Main Image Credit Seeking every vote: incumbent President Recep Tayyip Erdogan is fighting for his political future. Image: Sipa US / Alamy
Every national election is a pivotal moment for any country, but some can be truly historic turning points. This was so for the 2002 election which brought Recep Tayyip Erdogan and his AKP into power, and it is so for the 2023 election, which might very well mark the end of the Erdogan era.
The parallels between 2002 and 2023 are difficult to miss. In 2002, after a large earthquake three years prior that had claimed more than 17,000 lives and faced with spiralling inflation, damaging economic policies and a rising cost of living, an electorate exhausted with politicians and politics searched for a new, inclusive government that could focus on the economy, while demanding greater democracy and freedoms. Fast-forward to 2023, and after a recent earthquake that claimed tens of thousands of lives, with inflation spiralling and the cost of living on the rise, unorthodox economic policies clearly driven by short-term political image rather than long-term growth, and demands for more democracy and freedoms, voters are exhausted by polemics and culture wars and are searching for a new political moment that can unite, heal and deliver better economic conditions.
We will see how the election plays out, but the signs are that it will be a close call and the most competitive election President Erdogan has faced since 2002 – and there are grounds to believe that he could lose. In fact, the last minute pull-out of another presidential candidate could help the main opposition candidate Kemal Kilicdaroglu gain 1–2%, which could be a game-changer for the results. Elections matter in Turkey, including for Erdogan, and they are by and large protected against any interference, even though the playing field is not fair and they cannot be said to be held under fully free conditions.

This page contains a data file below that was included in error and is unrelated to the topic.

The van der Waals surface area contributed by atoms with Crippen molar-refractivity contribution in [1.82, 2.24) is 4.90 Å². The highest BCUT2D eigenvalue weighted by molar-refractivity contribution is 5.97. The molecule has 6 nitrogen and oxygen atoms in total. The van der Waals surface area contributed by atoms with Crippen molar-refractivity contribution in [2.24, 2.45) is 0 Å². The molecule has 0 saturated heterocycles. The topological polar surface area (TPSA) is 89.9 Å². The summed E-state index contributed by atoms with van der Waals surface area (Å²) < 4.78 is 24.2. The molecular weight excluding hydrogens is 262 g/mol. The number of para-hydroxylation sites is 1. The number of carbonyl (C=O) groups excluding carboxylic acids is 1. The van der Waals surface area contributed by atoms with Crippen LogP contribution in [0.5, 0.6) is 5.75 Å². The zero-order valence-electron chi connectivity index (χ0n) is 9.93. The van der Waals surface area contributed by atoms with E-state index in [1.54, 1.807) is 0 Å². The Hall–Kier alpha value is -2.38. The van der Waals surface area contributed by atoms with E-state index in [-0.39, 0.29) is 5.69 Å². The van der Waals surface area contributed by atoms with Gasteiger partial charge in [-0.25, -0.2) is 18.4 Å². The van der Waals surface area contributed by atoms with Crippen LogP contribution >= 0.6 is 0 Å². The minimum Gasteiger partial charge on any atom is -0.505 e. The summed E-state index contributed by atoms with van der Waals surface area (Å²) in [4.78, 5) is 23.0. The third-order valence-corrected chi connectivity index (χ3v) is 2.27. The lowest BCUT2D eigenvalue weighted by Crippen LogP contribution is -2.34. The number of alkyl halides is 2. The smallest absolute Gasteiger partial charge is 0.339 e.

The outcome, no matter which way it goes, will alter Turkey for decades to come. If President Erdogan wins again, we will see a new phase of government, like we saw in the aftermath of the 2011 election and in 2016 after the coup attempt. Both moments led to major shifts in both how the AKP governed and how the state was structured to accommodate this. A victory for Erdogan in 2023 will result in the consolidation of long-term ‘one-party’ rule, making Turkey much closer to China than any other comparable models from the Islamic world. If Kilicdaroglu wins, there will be a return to strengthened parliamentary rule, amnesties for imprisoned critics and political figures, and a more inclusive multi-party era with more freedoms. While the former seems set to continue economic policies that are widely criticised in the hopes of attracting more investment from non-Western sources to support short-term political messaging around growth and big projects, Kilicdaroglu is promising a return to conventional fiscal policies, an independent central bank and efforts to ease inflation.
US–Turkey relations are limited to basic necessities, and a change in Ankara will not simply turn back the clock and resolve strategic divergences between the two countries